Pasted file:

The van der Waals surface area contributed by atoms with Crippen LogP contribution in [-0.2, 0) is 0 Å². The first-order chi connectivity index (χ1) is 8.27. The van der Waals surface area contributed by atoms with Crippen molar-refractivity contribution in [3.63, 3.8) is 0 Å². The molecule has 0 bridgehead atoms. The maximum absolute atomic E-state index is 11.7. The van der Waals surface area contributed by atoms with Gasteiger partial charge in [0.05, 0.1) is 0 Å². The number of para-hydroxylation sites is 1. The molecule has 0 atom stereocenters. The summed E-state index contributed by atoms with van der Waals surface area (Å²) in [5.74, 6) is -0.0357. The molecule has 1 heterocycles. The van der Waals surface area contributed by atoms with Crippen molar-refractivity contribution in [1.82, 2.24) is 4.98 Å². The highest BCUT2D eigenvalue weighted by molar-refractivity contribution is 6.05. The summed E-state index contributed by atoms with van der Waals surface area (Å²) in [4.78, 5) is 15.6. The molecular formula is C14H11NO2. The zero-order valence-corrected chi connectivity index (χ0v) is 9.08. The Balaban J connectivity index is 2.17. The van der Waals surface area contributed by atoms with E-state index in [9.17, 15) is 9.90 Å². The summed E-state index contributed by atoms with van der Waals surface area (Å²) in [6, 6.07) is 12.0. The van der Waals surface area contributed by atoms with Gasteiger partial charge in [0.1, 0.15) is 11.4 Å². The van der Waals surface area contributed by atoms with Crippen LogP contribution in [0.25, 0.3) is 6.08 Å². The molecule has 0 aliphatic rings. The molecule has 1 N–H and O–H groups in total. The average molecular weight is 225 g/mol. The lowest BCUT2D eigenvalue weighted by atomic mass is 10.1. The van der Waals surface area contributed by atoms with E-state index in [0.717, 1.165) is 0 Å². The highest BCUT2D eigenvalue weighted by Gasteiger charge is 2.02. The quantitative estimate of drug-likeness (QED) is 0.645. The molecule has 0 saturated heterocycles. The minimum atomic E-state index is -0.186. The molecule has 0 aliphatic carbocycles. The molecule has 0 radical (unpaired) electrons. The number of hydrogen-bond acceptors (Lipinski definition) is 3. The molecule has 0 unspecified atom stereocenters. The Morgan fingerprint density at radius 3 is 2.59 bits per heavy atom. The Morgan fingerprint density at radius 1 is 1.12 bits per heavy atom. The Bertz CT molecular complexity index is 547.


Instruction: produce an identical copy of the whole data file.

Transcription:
The van der Waals surface area contributed by atoms with Crippen LogP contribution in [-0.2, 0) is 0 Å². The first-order chi connectivity index (χ1) is 8.27. The van der Waals surface area contributed by atoms with Crippen molar-refractivity contribution in [3.63, 3.8) is 0 Å². The molecule has 0 bridgehead atoms. The maximum absolute atomic E-state index is 11.7. The van der Waals surface area contributed by atoms with Gasteiger partial charge in [0.05, 0.1) is 0 Å². The number of para-hydroxylation sites is 1. The molecule has 0 atom stereocenters. The summed E-state index contributed by atoms with van der Waals surface area (Å²) in [5.74, 6) is -0.0357. The molecule has 1 heterocycles. The van der Waals surface area contributed by atoms with Crippen molar-refractivity contribution in [1.82, 2.24) is 4.98 Å². The highest BCUT2D eigenvalue weighted by molar-refractivity contribution is 6.05. The summed E-state index contributed by atoms with van der Waals surface area (Å²) in [4.78, 5) is 15.6. The molecular formula is C14H11NO2. The zero-order valence-corrected chi connectivity index (χ0v) is 9.08. The Balaban J connectivity index is 2.17. The van der Waals surface area contributed by atoms with E-state index in [9.17, 15) is 9.90 Å². The summed E-state index contributed by atoms with van der Waals surface area (Å²) in [6, 6.07) is 12.0. The van der Waals surface area contributed by atoms with Gasteiger partial charge in [0.1, 0.15) is 11.4 Å². The van der Waals surface area contributed by atoms with Crippen LogP contribution in [0.25, 0.3) is 6.08 Å². The molecule has 0 aliphatic rings. The molecule has 1 N–H and O–H groups in total. The average molecular weight is 225 g/mol. The lowest BCUT2D eigenvalue weighted by atomic mass is 10.1. The van der Waals surface area contributed by atoms with E-state index in [0.717, 1.165) is 0 Å². The highest BCUT2D eigenvalue weighted by Gasteiger charge is 2.02. The quantitative estimate of drug-likeness (QED) is 0.645. The molecule has 0 saturated heterocycles. The minimum atomic E-state index is -0.186. The molecule has 0 aliphatic carbocycles. The molecule has 0 radical (unpaired) electrons. The number of hydrogen-bond acceptors (Lipinski definition) is 3. The molecule has 0 unspecified atom stereocenters. The Morgan fingerprint density at radius 3 is 2.59 bits per heavy atom. The Morgan fingerprint density at radius 1 is 1.12 bits per heavy atom. The Bertz CT molecular complexity index is 547.